“There is no ‘better’ or ‘worse,’ only different. That difference has to be respected whether it’s skin color, way of life, or ideas. The Chumash have a story about this. It begins with a worm who is eaten by a bird. The bird is eaten by a cat whose self-satisfaction is disrupted by a mean-looking dog. After devouring the cat, the dog is killed by a grizzly bear who congratulates himself for being the strongest of all. About that time comes a man who kills the bear and climbs a mountain to proclaim his ultimate superiorty. He ran so hard up the mountain that he died at the top. Before long the worm crawled out of his body.”
The Chumash (California) referred to meteors as Alakiwohoch, which simply meant “shooting star.” They believed a meteor was a person’s soul on its way to the afterlife.
Another form of record keeping were rock petroglyphs, or pictures carved into rock. The western United States abounds with these pictures, but any dating is virtually impossible. Once again it is frequently difficult to determine whether the object carefully carved into rock is a meteor or a comet.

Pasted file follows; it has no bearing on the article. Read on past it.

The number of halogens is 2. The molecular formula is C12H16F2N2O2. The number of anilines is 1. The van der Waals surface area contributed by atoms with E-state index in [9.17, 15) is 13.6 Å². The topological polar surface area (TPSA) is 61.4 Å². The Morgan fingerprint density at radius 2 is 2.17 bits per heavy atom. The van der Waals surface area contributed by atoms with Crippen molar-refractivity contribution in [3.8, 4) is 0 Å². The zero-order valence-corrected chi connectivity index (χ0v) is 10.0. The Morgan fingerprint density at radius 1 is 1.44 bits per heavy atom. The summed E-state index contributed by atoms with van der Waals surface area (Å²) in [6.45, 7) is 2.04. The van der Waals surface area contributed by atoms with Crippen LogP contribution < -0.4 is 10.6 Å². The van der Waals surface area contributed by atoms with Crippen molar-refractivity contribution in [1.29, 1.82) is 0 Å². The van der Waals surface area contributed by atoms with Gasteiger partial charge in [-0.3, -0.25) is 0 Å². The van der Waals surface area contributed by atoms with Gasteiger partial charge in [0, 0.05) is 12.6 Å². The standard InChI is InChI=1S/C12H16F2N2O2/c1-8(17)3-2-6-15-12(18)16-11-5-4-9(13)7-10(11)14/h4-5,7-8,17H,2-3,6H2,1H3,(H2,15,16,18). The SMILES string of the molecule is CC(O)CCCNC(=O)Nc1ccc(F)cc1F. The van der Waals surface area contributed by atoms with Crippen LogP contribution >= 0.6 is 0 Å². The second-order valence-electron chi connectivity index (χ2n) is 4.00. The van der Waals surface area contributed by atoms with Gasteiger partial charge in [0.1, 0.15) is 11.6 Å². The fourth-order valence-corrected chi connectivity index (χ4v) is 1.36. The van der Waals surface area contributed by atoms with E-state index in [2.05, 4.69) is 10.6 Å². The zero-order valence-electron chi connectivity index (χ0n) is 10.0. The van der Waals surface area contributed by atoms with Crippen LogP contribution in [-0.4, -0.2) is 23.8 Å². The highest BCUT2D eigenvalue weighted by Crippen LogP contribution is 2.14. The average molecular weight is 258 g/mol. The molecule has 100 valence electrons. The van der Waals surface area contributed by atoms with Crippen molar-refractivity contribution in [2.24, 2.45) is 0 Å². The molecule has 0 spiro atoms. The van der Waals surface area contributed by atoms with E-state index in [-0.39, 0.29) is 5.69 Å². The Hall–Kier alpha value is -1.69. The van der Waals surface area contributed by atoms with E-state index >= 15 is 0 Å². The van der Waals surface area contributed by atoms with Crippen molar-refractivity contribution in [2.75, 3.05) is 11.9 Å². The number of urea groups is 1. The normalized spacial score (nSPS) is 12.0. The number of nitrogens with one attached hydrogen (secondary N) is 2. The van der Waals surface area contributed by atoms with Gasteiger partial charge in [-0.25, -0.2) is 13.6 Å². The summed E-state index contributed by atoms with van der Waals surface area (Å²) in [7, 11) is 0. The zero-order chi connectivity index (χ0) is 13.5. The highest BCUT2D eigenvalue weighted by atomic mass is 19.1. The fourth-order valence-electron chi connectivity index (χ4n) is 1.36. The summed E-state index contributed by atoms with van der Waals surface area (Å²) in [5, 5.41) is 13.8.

One rock drawing frequently debated as to its exact depiction was produced by the Ventureo tribelet of the Chumash at Burro Flats. A pair of disks with long tails are located on the wall of a cave and have been interpreted by Travis Hudson and Ernest Underhay (1978) as portraits of a comet “seen over an interval of a few days or weeks.” On the other hand, E. C. Krupp (1983) has pointed out that “the images have a dynamic appearance that suggests rapid movement and change. If they are celestial at all, I would associate them with meteors, and, in particular, with the especially bright and dramatic type known as fireballs.”
The Chumash are a Native American people who historically inhabited the central and southern coastal regions of California, in portions of what is now San Luis Obispo, Santa Barbara, Ventura and Los Angeles Counties, extending from Morro Bay in the north to Malibu in the south. They also occupied three of the Channel Islands: Santa Cruz, Santa Rosa, and San Miguel; the smaller island of Anacapa was likely inhabited on a seasonal basis due to the lack of a consistent water source.
Modern place names with Chumash origins include Malibu, Lompoc, Ojai, Pismo Beach, Point Mugu, Port Hueneme, Piru, Lake Castaic, Saticoy, and Simi Valley. Archaeological research demonstrates that the Chumash have deep roots in the Santa Barbara Channel area and lived along the southern California coast for millennia.